So, the question for golf is how to deal with a world in which sand is harder to find and more expensive when you do find it? Sam Thomas of the Golf Environment Organization (GEO) says that the industry is really only in the very early stages of addressing this issue, with little or no guidance coming from the golfing authorities as yet. “It does surprise me that the USGA has done nothing on exploring alternatives to sand – or for that matter peat,” he says. “‘Heads in the sand’ is an easy phrase to use, but frankly it isn’t that far from the truth. Topdressing is what we see as creating the largest carbon footprint for golf courses in the future. It’s the diesel they’re burning trucking in sand week after week. It may be that greenkeepers in some locations will need to be prepared to be a little more flexible about exactly what sort of sand they will use to topdress with. If we need to import sand, the closer to the site that we can find a quarry – even if the sand doesn’t quite match the specifications you wanted – the better. Can we ameliorate non-conforming sands to a point that they will do what we need them to? If all we have is dune sand, what do we need to add to it to make a mix that works for us? But if you ask clubs, ‘what are you going to do in thirty years?’ people do turn a little pale. A lot of agronomists are very conservative – they still tend to err on the side of caution and are afraid to advise the client to do something different. Now that said, I cannot think of any large-scale alternatives to sand that would work for golf. Slag from iron and steelworks is being used as a replacement for gravel, but not for sand. There is some interest in grinding down recycled glass to use it as a sand replacement – certainly in the Middle East there has been discussion about this – but it is hard to see it providing sand in the quantities that are used by courses.”
Although in terms of overall consumption it is dwarfed by topdressing, the biggest single use of sand that any course will ever make is to cap the site to improve drainage. David Cole, director of golf course and estate at the exclusive Loch Lomond Golf Club in Scotland has recently completed a massive project to sandcap the course, which has always had chronic drainage problems (for more on this project, see the January 2020 issue of GCA). “We used just over 80,000 tonnes of sand for our project. That put approximately 200mm of sand over 25 hectares,” he says. “We were very fussy with the sand – it had to meet USGA specifications; if it hadn’t done so, the project would have failed.”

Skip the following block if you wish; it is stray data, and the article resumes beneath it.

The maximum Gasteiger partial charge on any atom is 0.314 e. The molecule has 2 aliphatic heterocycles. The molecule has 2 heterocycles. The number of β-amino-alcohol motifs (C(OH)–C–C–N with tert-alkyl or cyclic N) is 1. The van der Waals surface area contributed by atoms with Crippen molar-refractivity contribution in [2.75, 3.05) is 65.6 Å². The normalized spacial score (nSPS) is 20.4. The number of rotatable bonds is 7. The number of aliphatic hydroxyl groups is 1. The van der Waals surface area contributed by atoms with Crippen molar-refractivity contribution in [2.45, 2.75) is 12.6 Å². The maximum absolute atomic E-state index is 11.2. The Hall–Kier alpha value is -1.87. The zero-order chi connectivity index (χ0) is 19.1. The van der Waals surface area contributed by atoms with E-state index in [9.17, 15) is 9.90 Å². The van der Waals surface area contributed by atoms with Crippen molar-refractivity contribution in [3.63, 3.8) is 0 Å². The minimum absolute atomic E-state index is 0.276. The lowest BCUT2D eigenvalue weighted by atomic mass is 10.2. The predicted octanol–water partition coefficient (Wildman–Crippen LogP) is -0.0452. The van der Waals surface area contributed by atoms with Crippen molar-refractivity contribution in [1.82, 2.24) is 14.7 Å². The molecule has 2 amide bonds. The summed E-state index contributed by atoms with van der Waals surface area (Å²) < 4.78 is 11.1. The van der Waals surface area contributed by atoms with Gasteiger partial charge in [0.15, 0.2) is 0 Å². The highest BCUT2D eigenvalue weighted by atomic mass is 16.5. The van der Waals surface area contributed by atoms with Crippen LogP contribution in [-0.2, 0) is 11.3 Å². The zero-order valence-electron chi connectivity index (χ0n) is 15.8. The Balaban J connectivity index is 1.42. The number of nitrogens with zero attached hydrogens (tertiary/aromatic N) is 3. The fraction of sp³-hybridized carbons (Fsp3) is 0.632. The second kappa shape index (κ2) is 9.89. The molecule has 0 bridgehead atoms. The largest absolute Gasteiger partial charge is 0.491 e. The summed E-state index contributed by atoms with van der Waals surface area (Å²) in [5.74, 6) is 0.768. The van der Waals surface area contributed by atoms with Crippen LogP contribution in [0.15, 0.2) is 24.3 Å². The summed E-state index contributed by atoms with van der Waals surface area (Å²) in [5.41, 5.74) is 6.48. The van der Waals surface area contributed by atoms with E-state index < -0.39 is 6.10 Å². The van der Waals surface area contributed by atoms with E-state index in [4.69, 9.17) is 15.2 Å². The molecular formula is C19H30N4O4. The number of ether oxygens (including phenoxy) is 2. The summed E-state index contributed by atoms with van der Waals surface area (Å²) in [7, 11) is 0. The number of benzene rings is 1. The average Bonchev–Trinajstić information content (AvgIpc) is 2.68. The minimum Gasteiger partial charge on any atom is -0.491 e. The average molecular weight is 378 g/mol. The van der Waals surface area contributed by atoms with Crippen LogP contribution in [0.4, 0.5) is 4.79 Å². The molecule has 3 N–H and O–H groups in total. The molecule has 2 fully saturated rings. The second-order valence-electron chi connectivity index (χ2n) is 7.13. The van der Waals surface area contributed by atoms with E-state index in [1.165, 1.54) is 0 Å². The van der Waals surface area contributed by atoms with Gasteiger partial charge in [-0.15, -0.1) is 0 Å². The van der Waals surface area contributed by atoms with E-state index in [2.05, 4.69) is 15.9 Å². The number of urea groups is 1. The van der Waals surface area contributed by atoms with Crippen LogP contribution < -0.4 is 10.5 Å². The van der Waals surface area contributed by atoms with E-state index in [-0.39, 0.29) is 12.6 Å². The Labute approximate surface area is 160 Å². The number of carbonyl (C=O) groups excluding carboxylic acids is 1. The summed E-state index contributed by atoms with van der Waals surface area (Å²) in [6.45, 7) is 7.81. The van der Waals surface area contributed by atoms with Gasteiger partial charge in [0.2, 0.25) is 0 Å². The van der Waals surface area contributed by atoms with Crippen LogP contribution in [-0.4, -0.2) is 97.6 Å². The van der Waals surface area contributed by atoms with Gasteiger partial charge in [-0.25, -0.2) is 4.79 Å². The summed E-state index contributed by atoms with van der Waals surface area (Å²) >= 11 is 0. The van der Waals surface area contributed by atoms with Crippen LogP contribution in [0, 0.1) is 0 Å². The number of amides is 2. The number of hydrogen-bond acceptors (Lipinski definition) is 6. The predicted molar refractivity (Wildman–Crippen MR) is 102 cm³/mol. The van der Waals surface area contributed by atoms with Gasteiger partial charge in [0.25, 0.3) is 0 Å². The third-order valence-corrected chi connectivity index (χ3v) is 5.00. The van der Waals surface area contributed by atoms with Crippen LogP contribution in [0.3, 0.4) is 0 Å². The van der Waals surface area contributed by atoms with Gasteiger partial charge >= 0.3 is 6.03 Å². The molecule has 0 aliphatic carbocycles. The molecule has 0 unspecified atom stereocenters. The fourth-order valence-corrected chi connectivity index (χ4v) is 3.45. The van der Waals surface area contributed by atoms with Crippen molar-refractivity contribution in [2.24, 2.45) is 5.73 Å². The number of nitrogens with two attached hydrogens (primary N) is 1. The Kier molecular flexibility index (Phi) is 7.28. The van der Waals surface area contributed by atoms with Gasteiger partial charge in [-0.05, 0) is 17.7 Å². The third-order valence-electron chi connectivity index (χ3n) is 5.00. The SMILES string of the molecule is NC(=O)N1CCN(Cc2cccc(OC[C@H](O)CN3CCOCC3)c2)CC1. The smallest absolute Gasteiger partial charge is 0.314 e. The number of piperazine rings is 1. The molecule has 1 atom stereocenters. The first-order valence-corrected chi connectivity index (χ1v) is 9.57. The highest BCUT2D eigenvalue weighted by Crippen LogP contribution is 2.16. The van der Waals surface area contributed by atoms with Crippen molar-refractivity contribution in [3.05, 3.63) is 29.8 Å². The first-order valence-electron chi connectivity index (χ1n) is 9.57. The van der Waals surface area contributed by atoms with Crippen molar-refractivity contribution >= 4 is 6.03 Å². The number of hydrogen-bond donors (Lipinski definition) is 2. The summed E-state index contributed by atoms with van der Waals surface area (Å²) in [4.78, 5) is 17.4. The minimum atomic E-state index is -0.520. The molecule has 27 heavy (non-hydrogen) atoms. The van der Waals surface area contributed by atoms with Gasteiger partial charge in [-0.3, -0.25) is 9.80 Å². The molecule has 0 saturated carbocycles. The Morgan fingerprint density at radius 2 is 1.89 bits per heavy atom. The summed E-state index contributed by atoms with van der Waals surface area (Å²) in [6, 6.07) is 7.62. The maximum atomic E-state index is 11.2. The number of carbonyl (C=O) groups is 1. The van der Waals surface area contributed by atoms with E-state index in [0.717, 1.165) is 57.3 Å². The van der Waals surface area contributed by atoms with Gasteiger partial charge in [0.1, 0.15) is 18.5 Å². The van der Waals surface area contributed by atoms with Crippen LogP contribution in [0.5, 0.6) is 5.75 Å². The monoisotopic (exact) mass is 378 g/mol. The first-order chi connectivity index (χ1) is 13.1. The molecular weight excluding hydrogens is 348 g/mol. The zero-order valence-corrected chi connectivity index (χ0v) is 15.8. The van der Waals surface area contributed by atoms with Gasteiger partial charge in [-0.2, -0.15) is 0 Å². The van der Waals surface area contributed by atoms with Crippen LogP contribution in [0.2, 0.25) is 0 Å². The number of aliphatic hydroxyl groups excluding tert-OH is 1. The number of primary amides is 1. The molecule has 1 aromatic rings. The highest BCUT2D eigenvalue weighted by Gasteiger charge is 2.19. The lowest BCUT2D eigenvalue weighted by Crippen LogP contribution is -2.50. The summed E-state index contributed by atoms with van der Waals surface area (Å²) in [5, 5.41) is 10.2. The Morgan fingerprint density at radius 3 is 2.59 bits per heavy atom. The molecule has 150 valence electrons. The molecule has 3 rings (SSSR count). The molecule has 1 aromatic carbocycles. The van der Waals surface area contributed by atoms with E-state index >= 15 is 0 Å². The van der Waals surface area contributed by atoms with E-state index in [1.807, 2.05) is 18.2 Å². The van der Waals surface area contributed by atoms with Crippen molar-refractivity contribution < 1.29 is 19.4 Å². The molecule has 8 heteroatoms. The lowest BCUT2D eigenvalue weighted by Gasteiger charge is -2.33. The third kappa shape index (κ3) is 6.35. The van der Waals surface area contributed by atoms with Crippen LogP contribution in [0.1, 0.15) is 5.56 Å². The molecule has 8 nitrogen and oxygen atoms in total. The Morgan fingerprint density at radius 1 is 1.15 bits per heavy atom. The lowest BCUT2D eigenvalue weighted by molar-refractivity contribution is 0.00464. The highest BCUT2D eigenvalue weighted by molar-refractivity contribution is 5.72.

While the Loch Lomond project has succeeded triumphantly, it is legitimate to ask how relevant such processes are to other courses. “There are a number of courses that we are working with that say, ‘we must sandcap’,” says Sam Thomas of GEO. “But to what depth? How much of the site do you want to cap? A lot of the time it is driven by the client’s golfing IQ – wanting to achieve something that isn’t feasible on their site. They believe they can buy in links conditions. But can they, and for how many years does the sandcap hold up? These questions really need to be answered by anyone before starting any kind of capping project.”
At the recently completed JCB Golf & Country Club in Staffordshire, England, on a site that was almost as wet as Loch Lomond, architect Robin Hiseman of European Golf Design, took a different track. Although considering a sandcap of 150mm depth – which would have required 42,000 cubic metres of sand, Hiseman and his construction team changed their plans, and instead spread only 25mm of sand across the site, a total of 7,000 cubic metres, just enough to give a uniform seed bed. Extensive sand banding was also used to improve the drainage. “I’m not sure how much sand was put back in the bands, but the saving was in excess of a million pounds,” Hiseman says.
Part of the solution to golf’s reliance on sand will certainly be found through technology. “Our industry is slow to adapt on the design and construction side,” says John Holmes of grass supplier Atlas Turf. “Many architects are still using construction specs from twenty years ago. Take sandcapping: installing more drainage and using porous ceramics can decrease or even eliminate the need to cap courses. Or topdressing: some of the newer turf varieties produce less organic matter which ultimately can reduce topdressing needs. My club changes out its bunker sand every two years because of contamination. If we had a modern liner system in place, we could go much longer.”
Echoing this theme, Capillary Concrete CEO Martin Sternberg highlights his firm’s new Wash Box, which allows course managers to pressure wash their bunker sand to remove contaminants. “One client of ours estimates that two man-hours spent washing saves about 6.4 tonnes of sand per year,” he says.
Les Howkins, course manager of the Richmond club in England, takes a similar, technologically-driven line. “We renovated our bunkers ten years ago and had a proper engineered liner put in, and we use very little sand in them now,” he says. “It doesn’t go anywhere, and we don’t get contamination. The sand is as clean now as it was the day it went in. We buy one 20-tonne load each year and frankly we could get away with less. People use upturned turf and wonder why their sand is black every year from washing dirt off the faces.”
This article first appeared in the October 2021 issue of Golf Course Architecture. For a printed subscription or free digital edition, please visit our subscriptions page.